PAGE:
Today I became aware that Adobe Photoshop Express had launched. Photoshop Express is an online, stripped down version of the main Photoshop application. I have just spent the last half hour doing a quick test, and so far it gets a thumbs up from me.
Express is very stripped down. This is not an online replacement for heavy Photoshop users. I will not be using Express on a regular basis. In fact, I can’t see myself using it much at all. However, it is, as I see it, a great web app for the casual user. The type of person who wants to edit the odd photo, but obviously isn’t going to purchase the full version of Photoshop, and can’t get their head round open source alternatives such as Gimp. Stripped down means no layers, no filters, no fancy, fiddly settings. What it does mean is simple, easy to use controls in a user-friendly GUI which allow you average users to do 90% of what they would normally want to do to their casual snaps before putting them online. The interface is built in Flash, and is really snappy (on my 2 year old iMac with Firefox 3beta4).
Setup is fairly painless. Add in your details, pick a username and password, done. Once registered, the system asks if you would like to upload some images. This is done in a fairly well thought out way. Images can then be arranged into albums if necessary, and then edited. Editing is very simple, and quite similar in many ways to iPhoto. You have 3 sets of tools, grouped by Basic, Tuning and Effects. I won’t go into the details of these tools, but basically they allowed me to do pretty much everything I would want to do to my holiday snaps before I uploaded them to Flickr or elsewhere.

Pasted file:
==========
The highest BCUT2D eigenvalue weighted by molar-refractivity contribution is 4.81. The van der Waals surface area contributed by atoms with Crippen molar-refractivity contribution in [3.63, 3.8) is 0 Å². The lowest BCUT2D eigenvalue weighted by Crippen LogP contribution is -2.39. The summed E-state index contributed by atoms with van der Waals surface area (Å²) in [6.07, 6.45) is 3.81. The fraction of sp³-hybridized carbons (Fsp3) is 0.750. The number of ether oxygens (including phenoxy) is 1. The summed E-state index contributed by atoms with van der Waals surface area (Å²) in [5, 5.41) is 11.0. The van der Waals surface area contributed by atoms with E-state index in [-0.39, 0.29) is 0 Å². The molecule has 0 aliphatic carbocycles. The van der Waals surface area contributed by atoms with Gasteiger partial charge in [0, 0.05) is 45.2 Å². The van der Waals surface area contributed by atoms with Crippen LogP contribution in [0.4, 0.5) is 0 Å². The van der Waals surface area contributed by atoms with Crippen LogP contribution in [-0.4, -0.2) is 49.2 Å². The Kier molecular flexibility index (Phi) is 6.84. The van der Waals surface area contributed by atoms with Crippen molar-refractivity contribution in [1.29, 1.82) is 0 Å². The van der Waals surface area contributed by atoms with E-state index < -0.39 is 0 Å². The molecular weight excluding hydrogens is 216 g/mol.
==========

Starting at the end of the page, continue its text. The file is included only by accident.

Users can also add their login details for Facebook, Photobucket and Picasa, and browse, organise and then edit the photos they have hosted on these services. I would like to see a Flickr feature in the future too. I would also like to be able to upload a photo to Express, edit it, then add it to Facebook.
You can also host your edited images on the Express site. Adobe gives you 2gb of free space to host images in a gallery. You can see screenshots I took of the signup and editing processes at my gallery. The hosted gallery doesn’t work exactly how I would like, but it’s not too bad for free.
One thing that is annoying: the system doesn’t seem to like .png files. I had to convert the screenshots I took to jpeg so I could upload them.
As I said above, Adobe Photoshop Express is not a service I think I will use often, but it is a handy, well thought out tool for the casual user.